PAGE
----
Don’t we want healthy citizens, who can go to work and take care of their families? Isn’t there monetary value in all that?

Medicaid opponents propose changing the language on the ballot referendum for Medicaid expansion from “insurance” to the hot-button label of “welfare,” in an effort to have voters defeat it. But Medicaid is a health care insurance program for those with limited resources, as stated by Centers for Medicare and Medicaid Services. In a country that subsidizes business with big tax cuts, doesn’t it make sense to do the same with people’s health?

Mr. Posik, of the Maine Heritage Policy Center, wrote (in the Aug. 24 PPH) of the increased costs that Mainers would be “on the hook for,” or “footing the bill for,” and writes nothing of the human suffering that is alleviated.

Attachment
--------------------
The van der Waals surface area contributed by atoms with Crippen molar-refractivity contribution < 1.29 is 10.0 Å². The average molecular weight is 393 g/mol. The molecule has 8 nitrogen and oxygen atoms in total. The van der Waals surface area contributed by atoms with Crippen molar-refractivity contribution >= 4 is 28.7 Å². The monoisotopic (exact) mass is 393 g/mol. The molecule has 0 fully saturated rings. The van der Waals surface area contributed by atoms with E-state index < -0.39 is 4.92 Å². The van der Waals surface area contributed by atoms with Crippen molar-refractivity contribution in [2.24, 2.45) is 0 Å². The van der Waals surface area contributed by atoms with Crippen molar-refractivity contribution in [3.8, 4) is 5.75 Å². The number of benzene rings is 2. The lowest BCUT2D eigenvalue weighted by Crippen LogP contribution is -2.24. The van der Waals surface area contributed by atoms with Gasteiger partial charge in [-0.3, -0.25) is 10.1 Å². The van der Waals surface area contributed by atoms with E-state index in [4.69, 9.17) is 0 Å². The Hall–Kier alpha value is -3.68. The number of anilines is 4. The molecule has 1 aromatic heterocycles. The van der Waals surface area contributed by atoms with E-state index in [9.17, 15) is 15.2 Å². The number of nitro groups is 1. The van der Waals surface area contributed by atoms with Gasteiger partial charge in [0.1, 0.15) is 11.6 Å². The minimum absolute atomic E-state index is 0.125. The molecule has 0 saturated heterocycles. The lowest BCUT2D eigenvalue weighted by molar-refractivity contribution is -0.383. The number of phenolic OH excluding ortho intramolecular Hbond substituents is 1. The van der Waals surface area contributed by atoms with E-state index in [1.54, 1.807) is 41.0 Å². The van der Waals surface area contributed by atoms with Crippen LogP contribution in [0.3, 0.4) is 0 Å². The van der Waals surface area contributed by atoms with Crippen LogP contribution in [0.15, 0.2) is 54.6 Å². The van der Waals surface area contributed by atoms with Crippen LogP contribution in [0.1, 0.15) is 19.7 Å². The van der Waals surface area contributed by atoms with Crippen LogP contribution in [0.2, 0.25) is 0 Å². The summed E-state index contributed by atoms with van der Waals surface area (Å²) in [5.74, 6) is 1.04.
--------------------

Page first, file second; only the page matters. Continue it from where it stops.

Econofact.org notes that research shows having insurance improves health and financial status. Sick people lose their jobs, can’t support themselves or their families, and have worse health outcomes. The cost shows in loss to business, emergency room visits, policing, and welfare rolls.

Medicaid recipients often have had the most dangerous jobs, sometimes without insurance–maintenance, construction, public service, transportation, manufacturing, agricultural work, and at the top, logging and fishing industries. Even nursing is on the list, and this is a state where nearly 20 percent of residents are elderly and often need them.

We should focus on decreasing the need to subsidize emergency services and additional policing instead of penalizing our least fortunate. The welfare label is a distortion.

Dawn Leland

Portland